UN chief asks ASEAN: Ratify climate change pact
MANILA — United Nations Secretary General Ban Ki-moon urged Asean countries, including the Philippines, on Thursday, to ratify the Paris Agreement on Climate Change within the year to help bring it closer to coming into force.
Ban was speaking at the UN-Asean Summit held in Vientiane, Laos, where Foreign Affairs Secretary Perfecto Yasay Jr. represented the Philippines instead of President Duterte.
The UN chief said that among the 10 members of the Association of Southeast Asian Nations, only Laos has so far ratified the Paris Agreement, which contained mainly commitments or efforts to reduce greenhouse gas (GHG) emissions.
Aside from Laos and the Philippines, other Asean members include Indonesia, Thailand, Malaysia, Singapore, Brunei, Cambodia, Myanmar (Burma) and Vietnam.
So far, 27 countries — representing about 39 percent of global GHG emissions — have ratified the Paris Agreement.
“We need 28 more countries to ratify, accounting for a further 16 percent of greenhouse gas emissions, to bring this agreement into force,” Ban said in his opening remarks.
“If nine more Asean countries ratify, we will have just 19 more countries to go, I am counting on your leadership,” he told the attending heads of state and government.
Ban said he was convening a special summit meeting on Sept. 21 at the UN headquarters in New York to accelerate the ratification process.
The UN said in a statement Ban emphasized that the Paris Agreement was founded on respect for human rights and democracy.
“We must now explore ways to mainstream human rights across all areas of the Asean-UN partnership,” he said.
The Philippines signed the Paris Agreement during the previous administration, but Mr. Duterte last July 18 said his administration would not honor it.
The President described the agreement as “stupid,” considering that it would stymie the Philippines’ growth toward industrialization.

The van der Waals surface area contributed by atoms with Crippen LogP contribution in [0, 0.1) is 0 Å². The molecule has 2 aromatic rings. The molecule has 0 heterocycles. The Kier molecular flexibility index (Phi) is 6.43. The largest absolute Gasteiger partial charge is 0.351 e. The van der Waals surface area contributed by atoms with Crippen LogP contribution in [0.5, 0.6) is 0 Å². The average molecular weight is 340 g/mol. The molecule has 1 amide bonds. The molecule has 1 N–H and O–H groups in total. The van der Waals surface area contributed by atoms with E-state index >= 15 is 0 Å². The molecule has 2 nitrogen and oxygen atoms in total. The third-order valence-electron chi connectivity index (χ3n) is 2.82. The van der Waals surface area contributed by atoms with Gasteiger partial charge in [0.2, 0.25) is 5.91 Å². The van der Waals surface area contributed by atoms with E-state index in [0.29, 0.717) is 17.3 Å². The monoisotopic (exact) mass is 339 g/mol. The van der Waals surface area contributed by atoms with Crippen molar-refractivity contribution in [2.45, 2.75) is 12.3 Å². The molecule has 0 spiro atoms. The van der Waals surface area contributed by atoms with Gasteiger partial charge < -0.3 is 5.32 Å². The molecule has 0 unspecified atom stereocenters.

Also in Vientiane, Ban visited a community-based drug treatment centre in the capital, supported by the UN Office on Drugs and Crime (UNODC).
Ban said efforts should be intensified quickly in the region to help develop drug use prevention, care and treatment programs within communities and have family support, with a focus on vulnerable young people.
In August, Duterte criticized the United Nations for condemning the spate of killings of suspected drug criminals in the Philippines, with the number of dead now exceeding 2,000 already, while failing to stop the massacre of Syrians in their prolonged civil war. Duterte also questioned the UN chief for immediately condemning the Philippine government even before the UN could launch an inquiry into what has been happening in the Philippines in accordance with protocol.
But the UN insists the government is duty bound to uphold the rule of law in fighting the drug menace. “Claims to fight illicit drug trade do not absolve the government from its international legal obligations and do not shield state actors or others from responsibility for illegal killings,” Agnes Callamard, the new UN Special Rapporteur on summary executions, said in a statement on Aug. 18. SFM
Subscribe to INQUIRER PLUS to get access to The Philippine Daily Inquirer & other 70+ titles, share up to 5 gadgets, listen to the news, download as early as 4am & share articles on social media. Call 896 6000.